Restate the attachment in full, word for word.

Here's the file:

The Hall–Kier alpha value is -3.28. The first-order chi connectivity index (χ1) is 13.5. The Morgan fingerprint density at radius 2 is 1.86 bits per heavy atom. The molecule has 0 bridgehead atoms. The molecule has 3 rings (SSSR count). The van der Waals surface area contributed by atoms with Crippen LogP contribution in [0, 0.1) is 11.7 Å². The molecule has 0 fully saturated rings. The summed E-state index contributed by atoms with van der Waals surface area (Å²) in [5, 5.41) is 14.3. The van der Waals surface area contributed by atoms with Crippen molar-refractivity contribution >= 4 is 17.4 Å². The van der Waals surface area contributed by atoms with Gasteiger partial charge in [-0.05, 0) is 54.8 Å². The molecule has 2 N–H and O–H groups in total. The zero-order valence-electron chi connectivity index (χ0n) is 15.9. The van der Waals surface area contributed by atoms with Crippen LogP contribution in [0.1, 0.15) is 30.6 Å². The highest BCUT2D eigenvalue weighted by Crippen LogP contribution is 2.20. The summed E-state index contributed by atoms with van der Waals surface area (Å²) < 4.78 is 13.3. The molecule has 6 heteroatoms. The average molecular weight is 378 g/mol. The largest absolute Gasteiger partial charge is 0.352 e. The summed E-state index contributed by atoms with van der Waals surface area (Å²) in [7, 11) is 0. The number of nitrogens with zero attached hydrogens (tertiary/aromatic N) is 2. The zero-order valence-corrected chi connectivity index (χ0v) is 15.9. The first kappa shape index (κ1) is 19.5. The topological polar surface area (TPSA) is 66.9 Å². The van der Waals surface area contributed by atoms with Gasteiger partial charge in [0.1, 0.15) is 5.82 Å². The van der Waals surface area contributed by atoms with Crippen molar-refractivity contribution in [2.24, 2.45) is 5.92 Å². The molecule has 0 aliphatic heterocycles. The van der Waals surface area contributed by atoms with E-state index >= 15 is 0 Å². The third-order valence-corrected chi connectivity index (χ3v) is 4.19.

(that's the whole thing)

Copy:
The Hall–Kier alpha value is -3.28. The first-order chi connectivity index (χ1) is 13.5. The Morgan fingerprint density at radius 2 is 1.86 bits per heavy atom. The molecule has 0 bridgehead atoms. The molecule has 3 rings (SSSR count). The van der Waals surface area contributed by atoms with Crippen LogP contribution in [0, 0.1) is 11.7 Å². The molecule has 0 fully saturated rings. The summed E-state index contributed by atoms with van der Waals surface area (Å²) in [5, 5.41) is 14.3. The van der Waals surface area contributed by atoms with Crippen molar-refractivity contribution >= 4 is 17.4 Å². The van der Waals surface area contributed by atoms with Gasteiger partial charge in [-0.05, 0) is 54.8 Å². The molecule has 2 N–H and O–H groups in total. The zero-order valence-electron chi connectivity index (χ0n) is 15.9. The van der Waals surface area contributed by atoms with Crippen LogP contribution in [0.1, 0.15) is 30.6 Å². The highest BCUT2D eigenvalue weighted by Crippen LogP contribution is 2.20. The summed E-state index contributed by atoms with van der Waals surface area (Å²) < 4.78 is 13.3. The molecule has 6 heteroatoms. The average molecular weight is 378 g/mol. The largest absolute Gasteiger partial charge is 0.352 e. The summed E-state index contributed by atoms with van der Waals surface area (Å²) in [7, 11) is 0. The number of nitrogens with zero attached hydrogens (tertiary/aromatic N) is 2. The zero-order valence-corrected chi connectivity index (χ0v) is 15.9. The first kappa shape index (κ1) is 19.5. The topological polar surface area (TPSA) is 66.9 Å². The van der Waals surface area contributed by atoms with Gasteiger partial charge in [0.1, 0.15) is 5.82 Å². The van der Waals surface area contributed by atoms with Crippen molar-refractivity contribution in [2.24, 2.45) is 5.92 Å². The molecule has 0 aliphatic heterocycles. The van der Waals surface area contributed by atoms with E-state index >= 15 is 0 Å². The third-order valence-corrected chi connectivity index (χ3v) is 4.19.